ICER Finds ‘Legitimate Reasons’ for White Bagging, Recommends New Policies

A new report by the Institute for Clinical and Economic Review (ICER) argues that “white bagging,” if used appropriately, could save health plans enough money to slow premium growth, but it stipulates that policy reforms and clinical guidelines are necessary to make the practice fair to patients. Health care insiders tell AIS Health, a division of MMIT, that in their view, the white paper correctly and fairly identifies both the challenges and opportunities presented by the white bagging trend.

White bagging is a payer practice that significantly changes the customary dispensing and billing arrangements around specialty drugs. Until recently, nearly every specialty pharmacy transaction involved the so-called “buy-and-bill” framework. In buy-and-bill transactions, which still account for the vast majority of specialty pharmacy care, providers purchase a specialty drug, stock it in their facility and charge a payer for it after administering the drug to a patient. White bagging, on the other hand, involves a payer purchasing a drug directly from the manufacturer, distributor, or specialty pharmacy and arranging for the drug to be delivered to the site of care. In a similar practice also covered by the ICER report, “brown bagging,” payers also purchase the specialty drug directly, but have it delivered to the patient’s home instead of the provider’s facility.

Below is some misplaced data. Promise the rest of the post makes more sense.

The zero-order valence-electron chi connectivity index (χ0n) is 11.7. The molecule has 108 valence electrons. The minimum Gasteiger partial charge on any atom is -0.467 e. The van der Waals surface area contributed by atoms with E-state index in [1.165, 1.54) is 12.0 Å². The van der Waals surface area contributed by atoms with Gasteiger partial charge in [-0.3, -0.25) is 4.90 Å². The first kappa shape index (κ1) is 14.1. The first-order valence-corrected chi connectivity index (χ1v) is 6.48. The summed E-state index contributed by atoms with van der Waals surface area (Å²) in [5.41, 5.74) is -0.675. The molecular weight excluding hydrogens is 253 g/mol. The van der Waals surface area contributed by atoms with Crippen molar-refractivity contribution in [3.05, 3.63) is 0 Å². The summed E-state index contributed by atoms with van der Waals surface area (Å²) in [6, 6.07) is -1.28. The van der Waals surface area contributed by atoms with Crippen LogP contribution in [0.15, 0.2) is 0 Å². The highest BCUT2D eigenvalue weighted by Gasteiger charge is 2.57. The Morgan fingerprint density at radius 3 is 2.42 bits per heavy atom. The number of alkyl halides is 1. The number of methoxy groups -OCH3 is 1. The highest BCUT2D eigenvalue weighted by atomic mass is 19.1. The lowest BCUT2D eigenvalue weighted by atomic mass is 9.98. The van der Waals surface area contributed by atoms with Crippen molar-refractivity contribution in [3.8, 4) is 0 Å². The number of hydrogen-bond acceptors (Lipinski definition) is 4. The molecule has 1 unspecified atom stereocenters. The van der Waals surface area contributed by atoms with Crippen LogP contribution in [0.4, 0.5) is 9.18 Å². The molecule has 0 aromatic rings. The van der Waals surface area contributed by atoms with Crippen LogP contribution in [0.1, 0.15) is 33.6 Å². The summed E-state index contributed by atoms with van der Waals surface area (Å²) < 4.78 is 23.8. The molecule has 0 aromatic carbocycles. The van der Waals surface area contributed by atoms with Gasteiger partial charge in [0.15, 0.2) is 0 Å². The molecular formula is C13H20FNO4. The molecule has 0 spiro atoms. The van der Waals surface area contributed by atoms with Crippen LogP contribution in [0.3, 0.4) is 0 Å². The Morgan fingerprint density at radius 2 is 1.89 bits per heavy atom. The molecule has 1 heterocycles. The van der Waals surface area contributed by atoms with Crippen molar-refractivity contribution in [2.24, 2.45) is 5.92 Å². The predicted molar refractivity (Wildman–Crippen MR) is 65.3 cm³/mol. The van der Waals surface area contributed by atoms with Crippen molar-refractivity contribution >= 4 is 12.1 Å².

© 2024 MMIT
Peter Johnson

Peter Johnson

Peter has worked as a journalist since 2011 and has covered health care since 2020. At AIS Health, Peter covers trends in finance, business and policy that affect the health insurance and pharma sectors. For Health Plan Weekly, he covers all aspects of the U.S. health insurance sector, including employer-sponsored insurance, Medicaid managed care, Medicare Advantage and the Affordable Care Act individual marketplaces. In Radar on Drug Benefits, Peter covers the operations of (and conflicts between) pharmacy benefit managers and pharmaceutical manufacturers, with a particular focus on pricing dynamics and market access. Before joining AIS Health, Peter covered transportation, public safety and local government for various outlets in Seattle, his hometown and current place of residence. He graduated with a B.A. from Colby College.

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